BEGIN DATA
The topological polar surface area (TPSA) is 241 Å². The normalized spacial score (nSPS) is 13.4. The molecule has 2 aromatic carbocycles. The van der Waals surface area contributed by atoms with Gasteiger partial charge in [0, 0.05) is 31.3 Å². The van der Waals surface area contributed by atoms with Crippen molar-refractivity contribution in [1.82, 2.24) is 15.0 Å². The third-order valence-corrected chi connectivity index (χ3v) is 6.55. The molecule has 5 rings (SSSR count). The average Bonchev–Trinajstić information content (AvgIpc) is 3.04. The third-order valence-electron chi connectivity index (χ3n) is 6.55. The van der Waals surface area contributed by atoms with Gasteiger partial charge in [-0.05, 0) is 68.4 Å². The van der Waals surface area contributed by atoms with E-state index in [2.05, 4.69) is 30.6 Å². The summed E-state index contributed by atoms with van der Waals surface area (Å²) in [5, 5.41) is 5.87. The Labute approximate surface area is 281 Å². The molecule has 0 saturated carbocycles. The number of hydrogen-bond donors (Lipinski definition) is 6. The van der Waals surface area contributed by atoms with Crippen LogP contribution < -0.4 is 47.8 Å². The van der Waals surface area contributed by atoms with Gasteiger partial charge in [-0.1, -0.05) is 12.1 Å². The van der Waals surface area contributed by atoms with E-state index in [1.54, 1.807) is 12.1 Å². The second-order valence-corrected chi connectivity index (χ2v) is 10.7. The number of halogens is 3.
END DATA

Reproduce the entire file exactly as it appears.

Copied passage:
The topological polar surface area (TPSA) is 241 Å². The normalized spacial score (nSPS) is 13.4. The molecule has 2 aromatic carbocycles. The van der Waals surface area contributed by atoms with Gasteiger partial charge in [0, 0.05) is 31.3 Å². The van der Waals surface area contributed by atoms with Crippen molar-refractivity contribution in [1.82, 2.24) is 15.0 Å². The third-order valence-corrected chi connectivity index (χ3v) is 6.55. The molecule has 5 rings (SSSR count). The average Bonchev–Trinajstić information content (AvgIpc) is 3.04. The third-order valence-electron chi connectivity index (χ3n) is 6.55. The van der Waals surface area contributed by atoms with Gasteiger partial charge in [-0.05, 0) is 68.4 Å². The van der Waals surface area contributed by atoms with E-state index in [2.05, 4.69) is 30.6 Å². The summed E-state index contributed by atoms with van der Waals surface area (Å²) in [5, 5.41) is 5.87. The Labute approximate surface area is 281 Å². The molecule has 0 saturated carbocycles. The number of hydrogen-bond donors (Lipinski definition) is 6. The van der Waals surface area contributed by atoms with Crippen LogP contribution < -0.4 is 47.8 Å². The van der Waals surface area contributed by atoms with Gasteiger partial charge in [-0.1, -0.05) is 12.1 Å². The van der Waals surface area contributed by atoms with E-state index in [1.54, 1.807) is 12.1 Å². The second-order valence-corrected chi connectivity index (χ2v) is 10.7. The number of halogens is 3.